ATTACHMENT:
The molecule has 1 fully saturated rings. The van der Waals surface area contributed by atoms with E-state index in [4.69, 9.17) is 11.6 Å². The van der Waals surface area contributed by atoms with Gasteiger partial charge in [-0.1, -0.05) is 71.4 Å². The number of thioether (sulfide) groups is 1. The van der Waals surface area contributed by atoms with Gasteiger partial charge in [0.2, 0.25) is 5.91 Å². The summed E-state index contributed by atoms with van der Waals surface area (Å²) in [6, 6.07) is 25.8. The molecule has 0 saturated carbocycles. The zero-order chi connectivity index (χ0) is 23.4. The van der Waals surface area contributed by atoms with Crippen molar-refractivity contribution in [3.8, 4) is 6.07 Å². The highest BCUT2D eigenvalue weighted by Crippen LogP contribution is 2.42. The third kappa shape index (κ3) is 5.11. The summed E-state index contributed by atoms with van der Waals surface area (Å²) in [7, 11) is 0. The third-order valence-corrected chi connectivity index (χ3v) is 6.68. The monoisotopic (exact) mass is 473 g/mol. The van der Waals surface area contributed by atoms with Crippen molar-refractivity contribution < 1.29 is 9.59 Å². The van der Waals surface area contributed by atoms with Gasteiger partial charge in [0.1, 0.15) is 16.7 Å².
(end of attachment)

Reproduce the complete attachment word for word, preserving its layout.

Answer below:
The molecule has 1 fully saturated rings. The van der Waals surface area contributed by atoms with E-state index in [4.69, 9.17) is 11.6 Å². The van der Waals surface area contributed by atoms with Gasteiger partial charge in [-0.1, -0.05) is 71.4 Å². The number of thioether (sulfide) groups is 1. The van der Waals surface area contributed by atoms with Gasteiger partial charge in [0.2, 0.25) is 5.91 Å². The summed E-state index contributed by atoms with van der Waals surface area (Å²) in [6, 6.07) is 25.8. The molecule has 0 saturated carbocycles. The zero-order chi connectivity index (χ0) is 23.4. The van der Waals surface area contributed by atoms with Crippen molar-refractivity contribution in [3.8, 4) is 6.07 Å². The highest BCUT2D eigenvalue weighted by Crippen LogP contribution is 2.42. The third kappa shape index (κ3) is 5.11. The summed E-state index contributed by atoms with van der Waals surface area (Å²) in [7, 11) is 0. The third-order valence-corrected chi connectivity index (χ3v) is 6.68. The monoisotopic (exact) mass is 473 g/mol. The van der Waals surface area contributed by atoms with Crippen molar-refractivity contribution < 1.29 is 9.59 Å². The van der Waals surface area contributed by atoms with Gasteiger partial charge in [0.1, 0.15) is 16.7 Å².